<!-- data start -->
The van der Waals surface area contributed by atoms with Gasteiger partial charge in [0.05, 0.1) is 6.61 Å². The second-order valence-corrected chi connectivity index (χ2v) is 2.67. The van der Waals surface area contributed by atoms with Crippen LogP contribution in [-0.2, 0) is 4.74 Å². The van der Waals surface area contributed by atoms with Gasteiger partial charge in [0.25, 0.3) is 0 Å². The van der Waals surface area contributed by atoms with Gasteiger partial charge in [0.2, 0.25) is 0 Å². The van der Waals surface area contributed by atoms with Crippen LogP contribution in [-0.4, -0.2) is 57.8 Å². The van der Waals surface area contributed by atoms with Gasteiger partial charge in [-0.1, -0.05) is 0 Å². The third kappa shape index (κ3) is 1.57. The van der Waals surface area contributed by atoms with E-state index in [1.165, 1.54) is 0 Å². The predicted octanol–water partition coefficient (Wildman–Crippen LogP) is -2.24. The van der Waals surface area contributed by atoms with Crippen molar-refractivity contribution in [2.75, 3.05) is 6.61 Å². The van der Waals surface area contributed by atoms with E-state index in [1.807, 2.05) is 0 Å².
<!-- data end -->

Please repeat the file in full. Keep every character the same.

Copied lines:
The van der Waals surface area contributed by atoms with Gasteiger partial charge in [0.05, 0.1) is 6.61 Å². The second-order valence-corrected chi connectivity index (χ2v) is 2.67. The van der Waals surface area contributed by atoms with Crippen LogP contribution in [-0.2, 0) is 4.74 Å². The van der Waals surface area contributed by atoms with Gasteiger partial charge in [0.25, 0.3) is 0 Å². The van der Waals surface area contributed by atoms with Gasteiger partial charge in [0.2, 0.25) is 0 Å². The van der Waals surface area contributed by atoms with Crippen LogP contribution in [-0.4, -0.2) is 57.8 Å². The van der Waals surface area contributed by atoms with Gasteiger partial charge in [-0.1, -0.05) is 0 Å². The third kappa shape index (κ3) is 1.57. The van der Waals surface area contributed by atoms with E-state index in [1.165, 1.54) is 0 Å². The predicted octanol–water partition coefficient (Wildman–Crippen LogP) is -2.24. The van der Waals surface area contributed by atoms with Crippen molar-refractivity contribution in [2.75, 3.05) is 6.61 Å². The van der Waals surface area contributed by atoms with E-state index in [1.807, 2.05) is 0 Å².